Abstract. HIV treatment is much more difficult and complicated than other virus disease
treatments because of the unclear HIV starting moment and due to the up and down
behavior of the body resistance system. In this work we created a simple dynamic model for
HIV infection with three parameters: the concentration of HIV virus, the concentration of
health and the infected T-cells. Using a ‘therapy starting moment’ and this dynamic model,
we investigated the effectiveness of HIV drug treatment.

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JOURNAL OF SCIENCE OF HNUE DOI: 10.18173/2354-1059.2016-0048
Mathematical and Physical Sci., 2016, Vol. 61, No. 7, pp. 182-188
This paper is available online at
MODELING THE DYNAMIC MECHANISMS OF HIV INFECTION
AND THE EFFECTIVENESS OF DRUG TREATMENT
Nguyen Minh Hoa1 and Nguyen Ai Viet2
1Hue University of Medicine and Pharmacy
2Hanoi Institute of Physics
Abstract. HIV treatment is much more difficult and complicated than other virus disease
treatments because of the unclear HIV starting moment and due to the up and down
behavior of the body resistance system. In this work we created a simple dynamicmodel for
HIV infection with three parameters: the concentration of HIV virus, the concentration of
health and the infected T-cells. Using a ‘therapy starting moment’ and this dynamic model,
we investigated the effectiveness of HIV drug treatment.
Keywords: Dynamic model, genetic material, starting time, satisfied, immune system,
reverse transcriptase inhibitors, protease inhibitors.
1. Introduction
The first identification of the HIV-1 virus was in the Congo in 1959 and 1960 when genetic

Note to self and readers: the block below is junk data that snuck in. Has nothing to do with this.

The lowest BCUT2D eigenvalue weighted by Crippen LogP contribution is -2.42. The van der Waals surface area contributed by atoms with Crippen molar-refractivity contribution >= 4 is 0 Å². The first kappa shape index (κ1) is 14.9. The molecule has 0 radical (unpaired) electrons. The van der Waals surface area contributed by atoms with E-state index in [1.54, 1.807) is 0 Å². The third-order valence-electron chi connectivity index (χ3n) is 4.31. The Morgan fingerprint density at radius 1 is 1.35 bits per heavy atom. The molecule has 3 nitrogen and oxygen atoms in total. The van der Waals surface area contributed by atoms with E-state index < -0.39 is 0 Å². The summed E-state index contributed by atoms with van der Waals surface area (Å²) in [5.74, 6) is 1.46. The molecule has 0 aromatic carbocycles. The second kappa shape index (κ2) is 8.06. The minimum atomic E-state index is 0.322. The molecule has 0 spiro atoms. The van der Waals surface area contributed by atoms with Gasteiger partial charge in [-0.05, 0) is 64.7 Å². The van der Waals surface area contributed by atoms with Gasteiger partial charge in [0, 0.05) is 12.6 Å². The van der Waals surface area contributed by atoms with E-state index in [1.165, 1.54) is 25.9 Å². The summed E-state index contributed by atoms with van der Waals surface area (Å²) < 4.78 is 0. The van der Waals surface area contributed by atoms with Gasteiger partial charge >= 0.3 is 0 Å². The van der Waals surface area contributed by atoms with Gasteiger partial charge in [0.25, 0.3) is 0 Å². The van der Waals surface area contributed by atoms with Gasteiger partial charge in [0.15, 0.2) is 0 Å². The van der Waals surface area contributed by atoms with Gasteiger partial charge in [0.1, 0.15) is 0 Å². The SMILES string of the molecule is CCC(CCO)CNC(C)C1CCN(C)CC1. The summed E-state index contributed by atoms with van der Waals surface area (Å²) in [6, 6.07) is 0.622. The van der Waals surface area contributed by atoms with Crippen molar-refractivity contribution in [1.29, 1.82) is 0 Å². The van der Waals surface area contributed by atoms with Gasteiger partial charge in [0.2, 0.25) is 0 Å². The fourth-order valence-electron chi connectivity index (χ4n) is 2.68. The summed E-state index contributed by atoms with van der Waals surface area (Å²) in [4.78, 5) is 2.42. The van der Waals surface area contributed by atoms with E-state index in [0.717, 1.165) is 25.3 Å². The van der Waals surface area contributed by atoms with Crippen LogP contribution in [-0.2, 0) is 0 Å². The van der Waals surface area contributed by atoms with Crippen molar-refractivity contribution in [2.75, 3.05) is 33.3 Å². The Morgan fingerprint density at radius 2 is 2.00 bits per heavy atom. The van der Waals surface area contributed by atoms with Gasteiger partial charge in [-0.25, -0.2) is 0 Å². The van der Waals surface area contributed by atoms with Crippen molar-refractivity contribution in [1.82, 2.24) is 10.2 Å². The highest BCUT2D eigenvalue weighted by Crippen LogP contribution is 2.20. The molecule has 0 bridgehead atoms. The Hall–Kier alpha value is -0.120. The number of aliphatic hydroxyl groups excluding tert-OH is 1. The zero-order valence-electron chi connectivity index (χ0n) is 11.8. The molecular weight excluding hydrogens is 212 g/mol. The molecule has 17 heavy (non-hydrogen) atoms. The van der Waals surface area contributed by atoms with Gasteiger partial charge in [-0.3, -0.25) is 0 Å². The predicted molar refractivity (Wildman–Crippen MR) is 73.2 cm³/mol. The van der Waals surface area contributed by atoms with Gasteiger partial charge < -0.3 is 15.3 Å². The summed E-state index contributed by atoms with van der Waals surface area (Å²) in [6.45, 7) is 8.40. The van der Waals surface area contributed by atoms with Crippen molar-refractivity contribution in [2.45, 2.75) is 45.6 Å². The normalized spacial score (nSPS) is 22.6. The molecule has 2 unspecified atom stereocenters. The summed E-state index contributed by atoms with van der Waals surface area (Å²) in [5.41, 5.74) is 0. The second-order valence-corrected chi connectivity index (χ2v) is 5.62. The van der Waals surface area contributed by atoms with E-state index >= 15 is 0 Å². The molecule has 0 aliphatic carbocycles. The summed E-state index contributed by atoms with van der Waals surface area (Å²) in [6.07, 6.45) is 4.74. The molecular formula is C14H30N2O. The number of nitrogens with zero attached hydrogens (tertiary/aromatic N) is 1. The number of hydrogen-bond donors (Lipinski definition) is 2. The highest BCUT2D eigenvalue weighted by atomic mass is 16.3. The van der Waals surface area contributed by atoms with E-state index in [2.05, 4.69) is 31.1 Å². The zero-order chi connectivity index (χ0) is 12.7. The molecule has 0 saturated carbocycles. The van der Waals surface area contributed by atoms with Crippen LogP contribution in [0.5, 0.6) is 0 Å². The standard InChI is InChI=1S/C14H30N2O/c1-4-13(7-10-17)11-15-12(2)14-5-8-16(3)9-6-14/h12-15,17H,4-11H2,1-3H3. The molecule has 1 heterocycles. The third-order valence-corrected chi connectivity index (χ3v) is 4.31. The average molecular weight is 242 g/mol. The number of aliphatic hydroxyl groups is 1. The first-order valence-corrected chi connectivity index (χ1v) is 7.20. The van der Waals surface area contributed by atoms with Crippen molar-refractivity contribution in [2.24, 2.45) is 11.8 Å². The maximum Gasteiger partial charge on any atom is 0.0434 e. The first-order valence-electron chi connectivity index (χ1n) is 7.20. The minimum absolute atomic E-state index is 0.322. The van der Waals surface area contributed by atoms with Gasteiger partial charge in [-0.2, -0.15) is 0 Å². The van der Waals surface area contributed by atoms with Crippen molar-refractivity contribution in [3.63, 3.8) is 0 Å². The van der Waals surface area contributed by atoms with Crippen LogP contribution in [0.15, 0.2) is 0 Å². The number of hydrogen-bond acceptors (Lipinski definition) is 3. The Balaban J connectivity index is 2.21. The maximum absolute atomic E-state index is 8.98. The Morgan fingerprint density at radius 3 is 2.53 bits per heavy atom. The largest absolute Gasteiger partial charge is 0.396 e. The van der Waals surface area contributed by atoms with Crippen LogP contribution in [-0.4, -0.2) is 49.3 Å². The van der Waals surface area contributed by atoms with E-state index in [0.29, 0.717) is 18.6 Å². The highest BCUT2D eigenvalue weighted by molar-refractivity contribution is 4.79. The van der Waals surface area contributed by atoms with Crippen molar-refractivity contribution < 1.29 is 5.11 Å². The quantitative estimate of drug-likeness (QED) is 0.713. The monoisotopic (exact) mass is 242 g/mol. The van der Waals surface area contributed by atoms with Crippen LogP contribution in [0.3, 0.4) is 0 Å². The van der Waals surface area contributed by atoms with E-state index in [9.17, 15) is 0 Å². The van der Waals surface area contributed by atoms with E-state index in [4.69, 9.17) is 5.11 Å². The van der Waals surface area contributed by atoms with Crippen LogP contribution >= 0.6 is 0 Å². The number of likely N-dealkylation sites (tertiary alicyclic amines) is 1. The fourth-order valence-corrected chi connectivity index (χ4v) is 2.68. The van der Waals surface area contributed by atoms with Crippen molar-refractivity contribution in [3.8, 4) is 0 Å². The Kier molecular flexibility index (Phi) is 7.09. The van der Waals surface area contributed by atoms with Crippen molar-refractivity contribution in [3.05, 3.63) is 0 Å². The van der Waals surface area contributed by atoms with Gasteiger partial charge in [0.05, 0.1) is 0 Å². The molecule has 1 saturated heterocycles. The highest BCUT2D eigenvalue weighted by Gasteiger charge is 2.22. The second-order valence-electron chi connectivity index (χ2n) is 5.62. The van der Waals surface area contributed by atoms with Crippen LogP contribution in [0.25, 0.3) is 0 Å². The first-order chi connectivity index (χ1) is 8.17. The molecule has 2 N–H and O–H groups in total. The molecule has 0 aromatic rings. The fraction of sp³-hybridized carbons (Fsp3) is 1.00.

studies indicated that it passed into the human population from chimpanzees some fifty years
earlier [1]. Since then, according to the 2009 UNAIDS report, some 60 million people have become
infected worldwide, with some 25 million deaths, and 14 million orphaned children in southern
Africa since the epidemic began [2]. The development of potent antiviral drugs began in the
mid-1990’s. Current treatment for HIV infection consists of HAART (highly active antiretroviral
therapy) [3]. It improves patients quality of life, reduces complications, and reduces HIV viremia
below the limit of detection.
The main target of the HIV virus is CD4T cells. It attack and deposit its genetic material
into the cell. Once inside, it uses host cell machinery to make copies of its viral DNA in the same
manner as other retrovirus [4]. When the viral attack leads the level of the T-cells below a critical
level. Reflecting on the fact that most HIV patients develop AIDS several years after infection, the
assumption is that there is a slow dynamic time scale of infection [5].
In the last few years, there has been considerable interest in developing drugs models. In
one of the most recent models, drug effectiveness is considered to be a dynamical variable [5].
The efficacy of therapy is thought to evolve dynamically. The virus population fitness has been
Received February 26, 2016. Accepted September 20, 2016.
Contact Nguyen Minh Hoa, e-mail address: minhhoa2806@gmail.com
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Modeling the dynamic mechanisms of HIV infection and the effectiveness of drug treatment
introduced, and in presence of drug treatment, and this fitness is related to the effectiveness of the
drug. This fitness of the virus population depends on an adaptive mechanism.
In this paper, we investigate drug effectiveness considering the starting moment of the
therapy. It is delicate to introduce a ‘therapy starting moment’ notion for HIV treatment therapy
because it’s not easy to determine the infection time. The HIV damages the immune system so the
disease schema is complicated. A treatment schema for any other disease could not be used in this
case. This is why the dynamic model is needed for HIV treatment.
2. Content
2.1. Subjects and methods
We have looked at the long-term dynamics of HIV infection and analyzed the effectiveness